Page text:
Alexandria Symphony Orchestra, a brief history
The Alexandria Symphony Orchestra was formed in 1943 under the leadership and vision of Miss Neale Landen, a music teacher at George Washington High School. Initially an amateur group of about 40 musicians, the ASO sought to perform mostly impromptu concerts at a variety of venues around the city. The Symphony was officially incorporated on August 6, 1954, with an annual budget of around $1200. Dr. Wendell Margrave, Director of the Washington Musical Institute, took over the baton in 1948 and led the group until the mid-1960’s.
In 1966, as demand for a more formal programming schedule arose, the orchestra hired George Washington University professor Dr. George Steiner as Music Director. Under Steiner’s influence, the ASO introduced its first subscription series along with its Lollipop Children’s series of educational concerts, performing at Albohm Auditorium on the campus of T.C. Williams. During the 1980’s, in response to the growing need for volunteers, the Symphony Orchestra League of Alexandria (SOLA) was founded along with the Mary Graham Lasley Scholarship Competition for college-level musicians. Following the retirement of Dr. Steiner, the ASO held an extensive national search for a new music director. Chosen for the position was award-winning Oberlin Conservatory of Music Valedictorian Kim Allen Kluge.
Under Kluge’s direction during the 1990’s, the ASO became a professional orchestra. It rapidly developed a reputation for artistic excellence and innovative programming through its highly successful concerts at the Kennedy Center. In partnership with the City of Alexandria, the ASO significantly expanded its programs and concerts in the schools and began performing in the yearly Alexandria Birthday Celebration outdoor concerts.
In 2001, the ASO gave the inaugural concert at the Rachel M. Schlesinger Center, which became its new home. In the Schlesinger era, the ASO emerged as a leader of the Washington DC inter-arts movement, forging artistic partnerships with many of the region’s leading cultural institutions including the Smithsonian Institution, the National Gallery of Art, the Washington Ballet and the Shakespeare Theatre. Crossover concerts featuring visual art, dance, and film have come to symbolize Maestro Kluge’s efforts to engage the regional community in all avenues of artistic expression.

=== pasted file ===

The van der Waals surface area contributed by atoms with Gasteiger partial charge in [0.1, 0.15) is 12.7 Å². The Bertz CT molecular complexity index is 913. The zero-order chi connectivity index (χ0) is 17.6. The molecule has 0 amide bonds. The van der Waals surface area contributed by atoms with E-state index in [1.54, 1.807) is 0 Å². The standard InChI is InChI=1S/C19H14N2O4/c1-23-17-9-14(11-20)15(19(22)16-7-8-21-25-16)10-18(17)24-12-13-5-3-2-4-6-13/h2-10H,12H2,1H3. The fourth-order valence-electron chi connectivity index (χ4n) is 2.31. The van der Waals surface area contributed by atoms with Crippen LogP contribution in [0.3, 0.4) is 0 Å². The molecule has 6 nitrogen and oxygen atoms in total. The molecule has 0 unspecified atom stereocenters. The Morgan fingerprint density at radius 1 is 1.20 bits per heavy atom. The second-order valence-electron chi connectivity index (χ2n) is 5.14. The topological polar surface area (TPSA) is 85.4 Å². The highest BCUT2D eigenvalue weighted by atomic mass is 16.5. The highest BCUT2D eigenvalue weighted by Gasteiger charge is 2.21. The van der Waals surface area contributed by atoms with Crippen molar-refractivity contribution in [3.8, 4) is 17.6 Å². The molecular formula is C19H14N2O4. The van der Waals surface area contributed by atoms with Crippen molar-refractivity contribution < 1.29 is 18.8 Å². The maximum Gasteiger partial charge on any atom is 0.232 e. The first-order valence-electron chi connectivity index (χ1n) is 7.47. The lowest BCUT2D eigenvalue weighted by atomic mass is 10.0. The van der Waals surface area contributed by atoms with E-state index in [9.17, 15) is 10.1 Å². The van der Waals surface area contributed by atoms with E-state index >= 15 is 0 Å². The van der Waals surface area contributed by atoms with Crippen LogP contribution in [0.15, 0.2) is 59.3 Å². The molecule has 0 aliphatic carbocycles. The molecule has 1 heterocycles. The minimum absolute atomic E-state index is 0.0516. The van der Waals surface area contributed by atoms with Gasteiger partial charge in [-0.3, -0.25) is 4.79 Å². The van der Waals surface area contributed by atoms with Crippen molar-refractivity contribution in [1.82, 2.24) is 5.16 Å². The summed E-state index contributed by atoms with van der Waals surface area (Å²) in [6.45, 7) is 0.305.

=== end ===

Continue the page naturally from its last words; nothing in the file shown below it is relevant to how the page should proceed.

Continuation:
During the Schlesinger era, the ASO has performed with many of the world’s leading musicians including Midori, Peter Serkin, Nadja Solerno-Sonnenberg, Richard Stoltzman, Garrick Ohlsson, Yefim Bronfman, Lynn Harrell, Sarah Chang, and Branford Marsalis. The ASO is comprised of the finest professional freelance musicians in the Washington DC area and regularly receives rave reviews from the Washington Post and other regional newspapers.
The ASO continues to make education a centerpiece of its mission. In 2003, the ASO introduced the Children’s Arts Festival featuring inter-arts activities, workshops, and performances for young children. SOLA sponsors the Mary Graham Lasley Scholarship Competition, now in its 41st year, underscoring the Symphony’s commitment to nurturing young talent and creativity.
ASO Sympatico, the ASO’s El Sistema-based music education program was founded in 2012 and completed its second full school year in June 2016. Serving 120 students before and after school at John Adams Elementary School in Alexandria, ASO Sympatico is a growing partnership between the ASO and the Alexandria City Public Schools. ASO Sympatico offers before and after-school music education programming for K-5 students, free of charge to any student.
Following the end of Maestro Kluge’s tenure in 2016, the ASO entered a search process for its next Music Director and Conductor. With 170 applicants from around the world, the ASO is excited to begin its next chapter and to celebrate its 75th Anniversary in 2018-2019.